“I’m not trying to be unreasonable,” Sanderson said. “It’s just very frustrating. ‘Yeah, I want you to make my loved one’s health a priority,’ but at the same time … there’s this cloak of darkness.”

In an email in response to questions from The Columbian, the corrections department said it has “implemented regularly scheduled COVID-19 informational calls with the local family councils at all respective facilities to provide updates, answer questions and alleviate concerns. Larch Corrections Center, like all department facilities, reports on the phone calls the data pertaining to their facility, and the notes taken during those calls are posted in the housing units or distributed via kiosk each week for reference to the incarcerated population.”

Comfort and safety

Among the talking points Sanderson proposed at the meeting were the availability of over-the-counter medications, such as ibuprofen and Theraflu, and hot drinks for sick inmates. She was pleasantly surprised to learn that indigent inmates receive assistance, such as toothpaste, soap and ibuprofen, every month. She said she was also told inmates would get their store orders Thursday, after previously hearing orders would be delayed.

All necessary food and drinks are provided to inmates, as well as over-the-counter medication approved by the medical providers on site. The medication is available for purchase and is provided on a regular basis to those unable to purchase it, DOC said in an email.

Restroom cleanliness was another major concern for Sanderson. She said she was told the facility has hired extra sanitation workers for every tier and put out a memo asking for inmate volunteers to clean in return for pay.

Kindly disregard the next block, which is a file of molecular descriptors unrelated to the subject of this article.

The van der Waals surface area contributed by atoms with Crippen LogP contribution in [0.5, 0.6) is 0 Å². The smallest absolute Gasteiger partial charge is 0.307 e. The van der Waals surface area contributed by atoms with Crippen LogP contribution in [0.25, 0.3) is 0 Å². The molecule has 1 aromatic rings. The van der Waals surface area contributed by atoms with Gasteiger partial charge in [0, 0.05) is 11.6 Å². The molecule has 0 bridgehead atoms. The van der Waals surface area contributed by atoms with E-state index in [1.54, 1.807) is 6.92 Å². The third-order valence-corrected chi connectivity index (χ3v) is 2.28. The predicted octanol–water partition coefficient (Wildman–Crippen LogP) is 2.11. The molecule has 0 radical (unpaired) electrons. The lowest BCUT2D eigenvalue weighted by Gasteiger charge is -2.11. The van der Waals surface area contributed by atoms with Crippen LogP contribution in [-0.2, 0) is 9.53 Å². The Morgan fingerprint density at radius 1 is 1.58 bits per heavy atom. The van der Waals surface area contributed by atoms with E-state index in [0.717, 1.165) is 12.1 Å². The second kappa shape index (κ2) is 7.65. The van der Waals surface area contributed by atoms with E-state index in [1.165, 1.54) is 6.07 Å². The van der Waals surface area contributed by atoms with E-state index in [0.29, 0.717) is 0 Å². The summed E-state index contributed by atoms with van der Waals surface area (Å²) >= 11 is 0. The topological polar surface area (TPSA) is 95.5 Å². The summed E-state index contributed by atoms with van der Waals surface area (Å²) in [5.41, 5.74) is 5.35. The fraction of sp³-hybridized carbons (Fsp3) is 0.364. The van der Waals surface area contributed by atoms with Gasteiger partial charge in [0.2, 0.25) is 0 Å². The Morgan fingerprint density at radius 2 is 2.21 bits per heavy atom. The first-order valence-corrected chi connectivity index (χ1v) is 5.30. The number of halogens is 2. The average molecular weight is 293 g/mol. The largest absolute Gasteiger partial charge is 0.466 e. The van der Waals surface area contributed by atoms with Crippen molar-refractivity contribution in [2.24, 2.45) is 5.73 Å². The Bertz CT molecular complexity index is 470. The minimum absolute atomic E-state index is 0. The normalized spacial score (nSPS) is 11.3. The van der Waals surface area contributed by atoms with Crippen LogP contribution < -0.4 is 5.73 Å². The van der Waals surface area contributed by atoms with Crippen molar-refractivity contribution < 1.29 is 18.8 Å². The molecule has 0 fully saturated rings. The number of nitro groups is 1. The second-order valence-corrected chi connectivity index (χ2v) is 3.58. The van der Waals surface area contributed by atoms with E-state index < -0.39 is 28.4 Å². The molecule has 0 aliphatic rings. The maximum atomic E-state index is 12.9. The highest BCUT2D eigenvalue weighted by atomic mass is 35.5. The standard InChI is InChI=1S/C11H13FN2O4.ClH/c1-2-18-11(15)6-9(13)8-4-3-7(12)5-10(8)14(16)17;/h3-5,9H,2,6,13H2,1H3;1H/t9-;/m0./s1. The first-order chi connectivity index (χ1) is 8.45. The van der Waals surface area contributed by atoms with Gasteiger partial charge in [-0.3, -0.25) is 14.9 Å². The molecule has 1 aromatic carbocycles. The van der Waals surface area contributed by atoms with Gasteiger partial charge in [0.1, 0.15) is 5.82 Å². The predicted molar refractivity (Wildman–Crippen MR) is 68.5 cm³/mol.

“I thought that was a nice incentive since a lot of people are out of work,” she said.

Recent lack of outdoor recreation has been an issue for inmates. Larch went into restricted movement status on Dec. 30 due to COVID-19 transmission. When facilities see an increase in positive cases, they limit opportunities for potential contact between inmates. As a result, yard time was temporarily suspended.

“A lot of us would love to be able to go outside and get some fresh air,” Wilson said Wednesday. “We don’t understand why we can’t go out. We would be more spaced apart.

“Being on top of each other in here can create problems,” he added.

Larch resumed outdoor recreation Thursday, according to the state. Sanderson said she was told inmates got 45 minutes outdoors. “Recreation time will continue to increase as individuals continue to recover,” the agency said.

Facility administrators have been looking at other ways to help inmates pass the time during the outbreak and feel better.

Sanderson said she was told the facility received 240 decks of playing cards from a local casino, as well as bags of licorice, puzzle books and other snack and hygiene items to put together gift bags for inmates. The facility is also looking into getting a grant from DOC for a TV rental program.

“That made me happy that they are doing something to lift their spirits. I’m glad they’re thinking about their mental health,” Sanderson said.